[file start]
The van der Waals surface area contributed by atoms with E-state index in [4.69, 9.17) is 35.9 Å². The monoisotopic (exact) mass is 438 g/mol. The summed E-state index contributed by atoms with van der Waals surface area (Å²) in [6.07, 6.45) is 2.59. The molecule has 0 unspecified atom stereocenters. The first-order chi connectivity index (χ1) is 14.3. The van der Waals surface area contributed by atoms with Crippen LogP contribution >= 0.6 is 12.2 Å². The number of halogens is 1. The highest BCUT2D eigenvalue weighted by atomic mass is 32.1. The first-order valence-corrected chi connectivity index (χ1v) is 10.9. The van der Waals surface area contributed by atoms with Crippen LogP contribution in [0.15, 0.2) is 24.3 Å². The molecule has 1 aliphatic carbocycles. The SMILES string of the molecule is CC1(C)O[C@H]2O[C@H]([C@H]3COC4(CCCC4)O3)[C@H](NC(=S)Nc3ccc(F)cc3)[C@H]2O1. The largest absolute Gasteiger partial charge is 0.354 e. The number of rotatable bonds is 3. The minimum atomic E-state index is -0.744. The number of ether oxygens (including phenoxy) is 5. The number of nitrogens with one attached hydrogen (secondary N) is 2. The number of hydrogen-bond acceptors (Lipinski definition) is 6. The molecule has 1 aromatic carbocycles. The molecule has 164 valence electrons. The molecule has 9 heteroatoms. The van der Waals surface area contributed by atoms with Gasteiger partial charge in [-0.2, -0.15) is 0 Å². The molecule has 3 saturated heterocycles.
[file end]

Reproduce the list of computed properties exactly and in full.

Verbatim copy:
The van der Waals surface area contributed by atoms with E-state index in [4.69, 9.17) is 35.9 Å². The monoisotopic (exact) mass is 438 g/mol. The summed E-state index contributed by atoms with van der Waals surface area (Å²) in [6.07, 6.45) is 2.59. The molecule has 0 unspecified atom stereocenters. The first-order chi connectivity index (χ1) is 14.3. The van der Waals surface area contributed by atoms with Crippen LogP contribution >= 0.6 is 12.2 Å². The number of halogens is 1. The highest BCUT2D eigenvalue weighted by atomic mass is 32.1. The first-order valence-corrected chi connectivity index (χ1v) is 10.9. The van der Waals surface area contributed by atoms with Crippen LogP contribution in [0.15, 0.2) is 24.3 Å². The molecule has 1 aliphatic carbocycles. The SMILES string of the molecule is CC1(C)O[C@H]2O[C@H]([C@H]3COC4(CCCC4)O3)[C@H](NC(=S)Nc3ccc(F)cc3)[C@H]2O1. The largest absolute Gasteiger partial charge is 0.354 e. The number of rotatable bonds is 3. The minimum atomic E-state index is -0.744. The number of ether oxygens (including phenoxy) is 5. The number of nitrogens with one attached hydrogen (secondary N) is 2. The number of hydrogen-bond acceptors (Lipinski definition) is 6. The molecule has 1 aromatic carbocycles. The molecule has 164 valence electrons. The molecule has 9 heteroatoms. The van der Waals surface area contributed by atoms with Gasteiger partial charge in [-0.2, -0.15) is 0 Å². The molecule has 3 saturated heterocycles.